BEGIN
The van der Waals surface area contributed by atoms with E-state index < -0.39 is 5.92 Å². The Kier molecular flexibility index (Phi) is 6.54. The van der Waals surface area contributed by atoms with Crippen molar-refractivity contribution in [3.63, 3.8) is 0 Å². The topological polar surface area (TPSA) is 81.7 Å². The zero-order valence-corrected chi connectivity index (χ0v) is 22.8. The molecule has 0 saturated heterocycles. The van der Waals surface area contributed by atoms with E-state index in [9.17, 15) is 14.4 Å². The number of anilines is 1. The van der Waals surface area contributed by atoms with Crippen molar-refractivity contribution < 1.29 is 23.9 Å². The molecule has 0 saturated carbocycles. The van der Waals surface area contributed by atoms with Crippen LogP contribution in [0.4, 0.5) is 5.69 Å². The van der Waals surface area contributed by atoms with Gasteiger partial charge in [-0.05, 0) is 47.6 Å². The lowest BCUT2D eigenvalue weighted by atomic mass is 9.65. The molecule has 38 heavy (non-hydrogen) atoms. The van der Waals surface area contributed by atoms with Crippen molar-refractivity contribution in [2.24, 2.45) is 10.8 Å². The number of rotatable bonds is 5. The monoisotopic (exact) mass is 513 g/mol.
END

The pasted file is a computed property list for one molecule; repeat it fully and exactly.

The van der Waals surface area contributed by atoms with E-state index < -0.39 is 5.92 Å². The Kier molecular flexibility index (Phi) is 6.54. The van der Waals surface area contributed by atoms with Crippen molar-refractivity contribution in [3.63, 3.8) is 0 Å². The topological polar surface area (TPSA) is 81.7 Å². The zero-order valence-corrected chi connectivity index (χ0v) is 22.8. The molecule has 0 saturated heterocycles. The van der Waals surface area contributed by atoms with E-state index in [9.17, 15) is 14.4 Å². The number of anilines is 1. The van der Waals surface area contributed by atoms with Crippen molar-refractivity contribution < 1.29 is 23.9 Å². The molecule has 0 saturated carbocycles. The van der Waals surface area contributed by atoms with Crippen LogP contribution in [0.4, 0.5) is 5.69 Å². The van der Waals surface area contributed by atoms with Gasteiger partial charge in [-0.05, 0) is 47.6 Å². The lowest BCUT2D eigenvalue weighted by atomic mass is 9.65. The molecule has 38 heavy (non-hydrogen) atoms. The van der Waals surface area contributed by atoms with Crippen molar-refractivity contribution in [2.24, 2.45) is 10.8 Å². The number of rotatable bonds is 5. The monoisotopic (exact) mass is 513 g/mol.